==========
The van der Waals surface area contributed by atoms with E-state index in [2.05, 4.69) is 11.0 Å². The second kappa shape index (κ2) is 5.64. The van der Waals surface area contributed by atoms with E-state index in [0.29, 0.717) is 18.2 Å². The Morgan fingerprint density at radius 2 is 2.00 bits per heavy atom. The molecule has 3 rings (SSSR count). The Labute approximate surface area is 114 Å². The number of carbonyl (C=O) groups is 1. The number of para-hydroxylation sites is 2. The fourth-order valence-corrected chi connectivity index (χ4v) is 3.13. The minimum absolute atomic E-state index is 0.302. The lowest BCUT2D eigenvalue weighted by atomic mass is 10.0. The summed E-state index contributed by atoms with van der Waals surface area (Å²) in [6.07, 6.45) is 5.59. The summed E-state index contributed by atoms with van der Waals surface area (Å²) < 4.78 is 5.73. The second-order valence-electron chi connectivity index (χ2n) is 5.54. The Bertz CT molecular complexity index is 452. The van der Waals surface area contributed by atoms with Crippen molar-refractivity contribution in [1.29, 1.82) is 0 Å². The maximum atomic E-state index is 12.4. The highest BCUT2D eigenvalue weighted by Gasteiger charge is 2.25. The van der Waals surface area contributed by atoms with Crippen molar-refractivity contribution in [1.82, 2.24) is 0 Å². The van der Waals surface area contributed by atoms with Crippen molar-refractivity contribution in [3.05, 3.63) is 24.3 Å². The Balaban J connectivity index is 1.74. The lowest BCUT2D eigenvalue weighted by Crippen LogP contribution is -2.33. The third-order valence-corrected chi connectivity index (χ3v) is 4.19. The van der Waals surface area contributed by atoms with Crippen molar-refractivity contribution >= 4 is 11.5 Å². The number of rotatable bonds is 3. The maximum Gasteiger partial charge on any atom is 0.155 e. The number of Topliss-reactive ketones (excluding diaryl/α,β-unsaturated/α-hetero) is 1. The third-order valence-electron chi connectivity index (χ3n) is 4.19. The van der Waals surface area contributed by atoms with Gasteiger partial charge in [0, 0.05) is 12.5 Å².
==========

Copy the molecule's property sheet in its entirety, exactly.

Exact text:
The van der Waals surface area contributed by atoms with E-state index in [2.05, 4.69) is 11.0 Å². The second kappa shape index (κ2) is 5.64. The van der Waals surface area contributed by atoms with E-state index in [0.29, 0.717) is 18.2 Å². The Morgan fingerprint density at radius 2 is 2.00 bits per heavy atom. The molecule has 3 rings (SSSR count). The Labute approximate surface area is 114 Å². The number of carbonyl (C=O) groups is 1. The number of para-hydroxylation sites is 2. The fourth-order valence-corrected chi connectivity index (χ4v) is 3.13. The minimum absolute atomic E-state index is 0.302. The lowest BCUT2D eigenvalue weighted by atomic mass is 10.0. The summed E-state index contributed by atoms with van der Waals surface area (Å²) in [6.07, 6.45) is 5.59. The summed E-state index contributed by atoms with van der Waals surface area (Å²) < 4.78 is 5.73. The second-order valence-electron chi connectivity index (χ2n) is 5.54. The Bertz CT molecular complexity index is 452. The van der Waals surface area contributed by atoms with Crippen molar-refractivity contribution in [1.29, 1.82) is 0 Å². The maximum atomic E-state index is 12.4. The highest BCUT2D eigenvalue weighted by Gasteiger charge is 2.25. The van der Waals surface area contributed by atoms with Crippen molar-refractivity contribution in [1.82, 2.24) is 0 Å². The van der Waals surface area contributed by atoms with Crippen molar-refractivity contribution in [3.05, 3.63) is 24.3 Å². The Balaban J connectivity index is 1.74. The lowest BCUT2D eigenvalue weighted by Crippen LogP contribution is -2.33. The third-order valence-corrected chi connectivity index (χ3v) is 4.19. The van der Waals surface area contributed by atoms with Crippen molar-refractivity contribution >= 4 is 11.5 Å². The number of rotatable bonds is 3. The maximum Gasteiger partial charge on any atom is 0.155 e. The number of Topliss-reactive ketones (excluding diaryl/α,β-unsaturated/α-hetero) is 1. The third-order valence-electron chi connectivity index (χ3n) is 4.19. The van der Waals surface area contributed by atoms with Gasteiger partial charge in [0, 0.05) is 12.5 Å².